Last week veteran Uruguayan centre-forward Sebastian Abreu was proudly presented at his latest club -- Bangu, a small but traditional outfit on the outskirts of Rio de Janeiro.
The move to Brazil is the 28th of his career, which has taken him to a total of 23 clubs in nine countries. At the age of 40, this will surely be one of his last moves.
But even as Abreu trades El Salvador for Brazil, a player is emerging in Italy who could end up challenging Abreu's statistics. Paraguayan striker Juan Manuel Iturbe moved from Roma to Torino on loan this week. This is his eighth club -- his 10th move -- in five different countries. And he is only 23. There is plenty of time ahead for him to add to his numbers.
They are dissimilar figures -- Abreu a giant target man and Iturbe a quick, little support striker -- and for all the likeness, there are huge differences in their career paths.
Abreu has always been something of a happy wanderer. He slots in easily, establishes himself as a fan favourite, forms an identification with the club but usually seems content to move on.
Iturbe is something else, a footballing prodigy in the age of the "wonderkid," a hot commodity expected to tip the balance at the highest level, and perhaps cursed by such expectations.
He was seen as a future great at the age of 16 -- so much that he found himself caught up in a tug of war between two countries.
With his little, stocky build and sharp dribbling skills he was the "Paraguayan Messi." But he had been born in Argentina. His parents were two of the many Paraguayan immigrants to seek work in Argentina. But soon after their son arrived they moved back home.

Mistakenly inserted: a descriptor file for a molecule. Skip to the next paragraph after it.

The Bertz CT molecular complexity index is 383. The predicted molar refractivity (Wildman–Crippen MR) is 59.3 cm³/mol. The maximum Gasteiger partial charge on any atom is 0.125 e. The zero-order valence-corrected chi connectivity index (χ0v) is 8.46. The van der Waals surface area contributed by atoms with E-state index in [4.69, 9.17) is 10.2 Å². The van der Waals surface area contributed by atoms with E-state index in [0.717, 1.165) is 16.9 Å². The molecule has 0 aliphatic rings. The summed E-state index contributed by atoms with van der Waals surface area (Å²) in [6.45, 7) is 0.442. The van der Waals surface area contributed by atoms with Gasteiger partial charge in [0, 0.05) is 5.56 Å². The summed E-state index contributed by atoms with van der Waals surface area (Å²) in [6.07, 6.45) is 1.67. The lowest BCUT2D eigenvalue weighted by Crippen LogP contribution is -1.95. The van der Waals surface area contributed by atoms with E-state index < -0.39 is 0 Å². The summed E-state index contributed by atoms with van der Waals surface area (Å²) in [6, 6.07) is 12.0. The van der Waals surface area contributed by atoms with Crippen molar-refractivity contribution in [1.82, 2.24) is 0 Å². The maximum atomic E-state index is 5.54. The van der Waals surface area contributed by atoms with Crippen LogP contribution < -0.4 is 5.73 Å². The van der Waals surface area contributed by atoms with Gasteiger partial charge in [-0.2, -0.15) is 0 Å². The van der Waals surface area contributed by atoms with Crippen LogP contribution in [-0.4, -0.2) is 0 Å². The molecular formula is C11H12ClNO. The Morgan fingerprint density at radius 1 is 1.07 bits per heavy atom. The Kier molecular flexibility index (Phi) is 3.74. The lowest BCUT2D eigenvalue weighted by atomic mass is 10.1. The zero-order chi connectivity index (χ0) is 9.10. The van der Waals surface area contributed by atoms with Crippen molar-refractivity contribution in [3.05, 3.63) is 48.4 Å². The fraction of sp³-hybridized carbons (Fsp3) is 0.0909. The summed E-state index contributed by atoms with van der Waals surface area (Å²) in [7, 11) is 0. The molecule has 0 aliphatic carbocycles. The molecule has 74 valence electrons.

Iturbe first played senior football for Cerro Porteno, Paraguay's most popular club, and the Paraguayan national team tried to put its brand on him when they brought him on in the second half of a game against Chile in November 2009, when he was just 16.
But as the game was just a friendly, it was not binding. At the start of 2011 he was in action for Argentina's under-20s. He was also based in Argentina with the Quilmes club, though contractual problems stopped him taking the field.
The newly declared Argentine then went back to Cerro Porteno, where he starred in the club's run to the semifinals of the Copa Libertadores. Europe obviously beckoned -- he went to Porto, so often spotters of up and coming South American talent. Here, though, he suffered his first knock back. He was soon dropped to the B side, and then loaned to Argentine giants River Plate. But he did so well at his next port of call, Hellas Verona in Italy, that talk of a wonderkid was resurrected, and Roma made him a big-money signing.
The failure to set Rome alight was his second knock back, followed by a third when a loan to Bournemouth in 2016 was not a success. He was almost immediately deemed surplus to Premier League requirements -- and it was at this point that Iturbe decided he was Paraguayan after all.
A cynic might suggest a recognition that he was unlikely to get a game for Argentina. A more charitable view would be that he had had every right to be confused about his identity, as a player and a person. From adolescence to young adulthood he had been treated as a commodity. Living in five countries in five years would inevitably have an unsettling effect on someone of that age. If Abreu was the happy wanderer, then Iturbe is the accidental tourist, his suitcase weighed down by those early comparisons with Lionel Messi.
There is now no chance that he will line up with Messi in an Argentina shirt. Iturbe has now featured for Paraguay in World Cup qualification and the Copa Centenario.
Perhaps they can meet in opposing sides in next year's Champions League. Iturbe has just joined Torino, club number eight. He needs to collect another 15 to equal Abreu, and it would be nice to think that he will not get close -- a period of stability would surely be the best way to unlock his undoubted talent.